Anyone who has seen me speak about slide design knows that I have a healthy distaste for text-heavy PowerPoint slides or key points listed in bullet form. The mind sees each letter in a word as a separate element. Therefore text-heavy slides will look like a bunch of elements making the message on the screen difficult to process by the audience. When designing a presentations slides I recommend finding alternatives to using bullet points. There are times for whatever reason, you cannot avoid it, so you must use bullet points.
So, you must use bullet points?
Every now and then I come across a situation where bullet points seem to be one of the only options on particular slides (there I said it). More commonly there is no time to overhaul the entire presentation to remove the bullet point slides. Before you think that I am caving in to the bullet point enthusiasts (if there is such a person) I do think that we should try and avoid them wherever possible.
There are ways that you can display points in bullet form without making the slide distracting or messy. Presenters who are putting their slides together (usually at the last minute) assume that each bullet point must be displayed on the slide at once. This practice will confuse the audience and have them reading ahead of you.
So let’s take a look at some ways to help make each bullet point count.
Bring Your Bullet Points In One At A Time
The first thing we really need to do is bring each point one at a time as it is being presented. This way the audience will not read ahead and can remain on the point. There are a couple of ways to do this. One is to build in each point and the other is to simply duplicate the slides and remove points not relevant to what is being presented at the time.
How to do this:
– Get the slide ready with the bullet points listed.
– Duplicate the slide by the number of points.
– On the first slide take out all the points except for the first one.
– On the second slide take out all the points except for the first two.
– Place a shape with the colour fill the same as the slide background (no border) over the first point.
– Increase the opacity of the shape until the first point is just visible.
– Continue the process with all the points and adjusting the shape so that only the relevant point is clearly displayed.
Again it is about keeping each slide simple with a minimal amount of objects on the slide. This will help keep your audience engaged on the topic.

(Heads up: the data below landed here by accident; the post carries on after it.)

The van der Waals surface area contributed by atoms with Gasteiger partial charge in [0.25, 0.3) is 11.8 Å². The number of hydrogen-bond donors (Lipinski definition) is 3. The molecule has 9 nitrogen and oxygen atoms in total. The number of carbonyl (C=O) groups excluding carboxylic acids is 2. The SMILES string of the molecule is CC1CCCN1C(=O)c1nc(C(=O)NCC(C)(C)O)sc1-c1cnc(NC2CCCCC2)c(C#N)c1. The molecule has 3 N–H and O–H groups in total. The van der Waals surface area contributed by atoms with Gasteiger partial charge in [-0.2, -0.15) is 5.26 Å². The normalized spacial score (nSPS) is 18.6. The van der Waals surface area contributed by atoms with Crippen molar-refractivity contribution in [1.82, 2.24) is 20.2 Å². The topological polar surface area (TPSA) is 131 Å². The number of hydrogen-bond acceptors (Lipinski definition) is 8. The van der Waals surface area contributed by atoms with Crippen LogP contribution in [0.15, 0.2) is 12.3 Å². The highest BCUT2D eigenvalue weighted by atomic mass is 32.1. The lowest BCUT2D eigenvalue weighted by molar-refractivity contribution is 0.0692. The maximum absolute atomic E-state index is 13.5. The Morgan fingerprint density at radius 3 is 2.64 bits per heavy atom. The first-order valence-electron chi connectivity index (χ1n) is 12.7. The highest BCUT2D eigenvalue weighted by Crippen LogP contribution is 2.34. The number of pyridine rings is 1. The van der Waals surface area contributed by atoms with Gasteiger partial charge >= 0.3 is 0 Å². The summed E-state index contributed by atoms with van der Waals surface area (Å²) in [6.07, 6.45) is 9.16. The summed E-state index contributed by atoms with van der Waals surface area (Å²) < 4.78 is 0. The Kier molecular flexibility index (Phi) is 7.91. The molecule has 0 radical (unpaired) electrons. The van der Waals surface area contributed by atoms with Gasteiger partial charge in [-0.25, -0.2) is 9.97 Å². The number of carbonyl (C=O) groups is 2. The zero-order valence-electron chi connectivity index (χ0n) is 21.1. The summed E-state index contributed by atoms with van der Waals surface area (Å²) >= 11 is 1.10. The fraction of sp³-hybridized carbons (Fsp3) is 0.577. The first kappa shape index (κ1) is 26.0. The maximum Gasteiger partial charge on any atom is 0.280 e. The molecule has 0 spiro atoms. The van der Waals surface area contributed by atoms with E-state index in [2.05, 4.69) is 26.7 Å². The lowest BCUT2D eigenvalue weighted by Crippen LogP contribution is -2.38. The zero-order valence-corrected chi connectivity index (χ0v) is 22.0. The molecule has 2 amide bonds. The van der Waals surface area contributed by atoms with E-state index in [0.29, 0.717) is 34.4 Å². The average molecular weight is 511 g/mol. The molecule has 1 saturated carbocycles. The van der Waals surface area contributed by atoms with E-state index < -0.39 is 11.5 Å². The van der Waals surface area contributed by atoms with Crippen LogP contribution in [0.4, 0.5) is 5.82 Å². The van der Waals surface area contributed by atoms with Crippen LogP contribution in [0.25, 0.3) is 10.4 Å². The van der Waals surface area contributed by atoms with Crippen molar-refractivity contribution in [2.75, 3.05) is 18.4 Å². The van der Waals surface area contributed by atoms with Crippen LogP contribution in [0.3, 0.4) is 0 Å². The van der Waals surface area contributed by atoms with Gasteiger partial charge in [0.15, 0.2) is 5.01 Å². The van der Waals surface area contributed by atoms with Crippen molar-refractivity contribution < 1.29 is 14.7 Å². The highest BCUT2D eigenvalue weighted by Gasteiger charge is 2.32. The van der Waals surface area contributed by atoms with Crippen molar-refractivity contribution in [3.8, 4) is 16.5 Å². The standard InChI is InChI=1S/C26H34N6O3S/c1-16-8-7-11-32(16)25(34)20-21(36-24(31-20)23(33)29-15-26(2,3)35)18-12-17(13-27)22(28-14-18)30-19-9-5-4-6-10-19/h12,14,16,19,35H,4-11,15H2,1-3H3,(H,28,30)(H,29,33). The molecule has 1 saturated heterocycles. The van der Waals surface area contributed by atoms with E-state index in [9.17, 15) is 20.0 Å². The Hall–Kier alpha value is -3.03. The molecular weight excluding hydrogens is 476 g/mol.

Use The Principle of Visual Hierarchy
Using the principle of visual hierarchy we are able to direct the audiences focus to a certain element, area or point on our slide. Janie Kliever has written an excellent blog post on visual hierarchy where she explains some of the principles in detail for all types of applications. Making use of colour, contrast and typography to make elements on our slide stand out from the busyness of the bullet point slide will help direct the audience attention to the point we are speaking about at the time. Below I have outlined a couple of ways that we can use some of the principles of visual hierarchy on bullet point slides.
Fade Out Non Relevant Bullet Points
To make our point stand out we can simply fade out everything that is irrelevant. This can be simply done simply by changing the font to a lighter colour. Another way to do this is place a semi-transparent shape over the areas that are irrelevant to what is being spoken about at the time. By default, the one point we want the audience to focus on will stand out.
Change Colour, Size or Style of Individual Bullet Points
Another way to make our point stand out and therefore more effective is to simply change the colour, size or style of the point that is to be the focus. The method is to then simply change the font style to make it stand out from the rest of the points. Change the colour (to a colour in our palette), making it bigger, bolder, italic, underline or even using a completely different font.
Place a Shape Behind The point
One of my favourite ways to make elements stand out is with the use of shapes. Shapes can be used in many creative ways to direct the focus of the audience to an element on our slide. Using shapes to highlight a bullet point is no different. One of the simplest ways is to simply place a coloured shape behind the point. The font style and colour may need to be changed to make it really stand out as the example below shows.
Use A Combination
In this blog post, I have outlined individual ways that bullet points can be made more effective by changing the style of both relevant and irrelevant points to direct focus on what is being spoken about at the time. There are many ways that points can be highlighted including the ways I have outlined or by using a combination of methods to really make the point stand out.
Limited By Imagination
Like all slide design principles and methods ways to highlight points and direct focus to elements on presentation slides is limited by our imagination. I have just listed a few very simple methods but I am very interested in ways that you may have used in your PowerPoint or Keynote presentations.
Founder of Impact Presentations
Richard is a professional MC, presentation designer and coach and founder of Impact Presentations.
He is happily married with 3 children and currently lives on the Sunshine Coast Hinterland in Queensland, Australia.
Loves trekking, camping, coffee and generally hanging out with friends and trying new experiences.
Richard’s personal website can be viewed here……